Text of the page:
Requirements for driving in France – Breath Test Kits

On 1st July 2012, a law was introduced in France: all drivers had to carry a breath test kit in their car. Find out why and if or how that law was implemented. Read more about the driving requirements in France.

Kouign-amann vs Lardy cake

Kouign-amann is a beautiful, buttery, traditional Breton cake. During the current lockdown, unable to travel to Brittany, we have found an alternative: the British lardy cake. Read on.

Exporting a UK-bought LHD car to France

Is it possible or indeed practical to buy a LHD car in the UK, originally registered in Poland, and then import it to France? Are there guidelines to be followed?

Driving in France

In recent years, travelling across to the continent and driving in France has become increasingly easy for Brits, but there are laws and regulations to bear in mind while driving abroad.

Mushroom picking in France

In France, mushroom picking, or “la cueillette des champignons”, is practically a national sport during the Autumn season. However, there are guidelines to follow before wandering through the woods.

Simon Pocock - Blues in BrittanyAN INTERESTING HOUSE NAME

Our place in Brittany bears a very interesting name: Coat Aillis, which is Breton language. We are so happy to have a house with a name in Breton! However, my Breton purist friends are quite sniffy about it as it is a meaningless name. According to them, the previous owner corrupted it! The original name is Coat An Illis (or Iliz) and it appears on a couple of our utility bills and on Google earth. In Breton, the word “Coat” means “wood or copse”. The word “An” means “of” and the word “Illis” (or iliz) means “church”.

WHY COAT AILLIS?

The reason behind the name is that a couple of fields away from us lie the remains of a 5th century Roman Gallic temple. Sadly, they are literally only the ruins of the walls, so nothing overly exciting. Right next to the site is a house called “Coz Iliz”, which for a long time I thought meant “Home of the church”. However, after some investigation, I found out that it actually means “Old church”. It transpires that the previous owner was a communist who didn’t like the association of religious names, so he changed it. The end result is bizarre: half our post bears one name and the other half, the official post, bears the original name.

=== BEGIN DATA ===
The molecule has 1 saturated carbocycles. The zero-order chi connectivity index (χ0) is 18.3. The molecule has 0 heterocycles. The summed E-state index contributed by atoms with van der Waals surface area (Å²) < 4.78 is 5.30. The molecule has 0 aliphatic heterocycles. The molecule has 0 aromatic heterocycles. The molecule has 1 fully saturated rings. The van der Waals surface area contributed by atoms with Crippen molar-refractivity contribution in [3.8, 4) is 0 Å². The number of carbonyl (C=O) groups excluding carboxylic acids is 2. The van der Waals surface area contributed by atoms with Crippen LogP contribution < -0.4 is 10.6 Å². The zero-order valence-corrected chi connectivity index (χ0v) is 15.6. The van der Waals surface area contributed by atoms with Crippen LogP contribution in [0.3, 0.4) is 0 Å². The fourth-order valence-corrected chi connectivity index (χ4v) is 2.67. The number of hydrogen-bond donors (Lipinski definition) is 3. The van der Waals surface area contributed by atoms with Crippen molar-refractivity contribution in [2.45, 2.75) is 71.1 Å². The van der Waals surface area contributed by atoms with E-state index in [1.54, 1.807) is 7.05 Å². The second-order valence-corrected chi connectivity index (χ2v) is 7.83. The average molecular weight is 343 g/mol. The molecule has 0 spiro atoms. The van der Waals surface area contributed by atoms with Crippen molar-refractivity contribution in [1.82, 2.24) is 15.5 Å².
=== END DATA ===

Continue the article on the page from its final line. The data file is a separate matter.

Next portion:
Panneau bilingue BRETON, A DIFFERENT LANGUAGE

We are really fortunate to live in such a beautiful and interesting region, with most road signs written in both French and Breton. We do find this mysterious language most fascinating. So much so that my wife and I decided to take a few Breton classes, as we thought it would be fun. The nearest town to us offering classes is Concarneau, so we decided to go along. Classes vary according to students’ level (there are 6 levels), and focus mostly on verbal tuition rather than written. Our tutor uses a method called Oulpan, which is rather modern, with conversation about everyday life and stories. The support materials are a book and a CD. This popular method enables students to hold a conversation in a relatively short time, whereas traditional methods mostly base themselves on grammar and written tuition. Our tutor uses recordings, movies, cards, games, songs, etc…. We have even already attended a Breton movie night with the school!

SAVING THE BRETON LANGUAGE

We moved to Brittany in 1992, our whole family very keen to understand the culture in order to fit in. Without a basic knowledge of the “official” Breton language, we felt something was lacking. Our first invitation to a Fest Noz, for example, left us rather dumbfounded! We had no idea, what on earth was that?

Nowadays, Breton is one of the minor regional languages in France, whereas it once was most likely the dominant language in Brittany. Without a huge effort to keep it alive, it could disappear altogether in the next few years. Many local groups and associations attempt to protect it and keep it alive. For example, in 2017, 651 children went on Breton language holidays. At the start of school year 2019, the Conseil Régional de Bretagne opened 16 bilingual classes. However, the number of teachers is not enough, mostly due to the distances to travel to the training centres. Many associations are also asking for Breton teaching for everyone, in the same vein as with English. The attempts are there, with a huge effort in place, but will it be enough?

 

 

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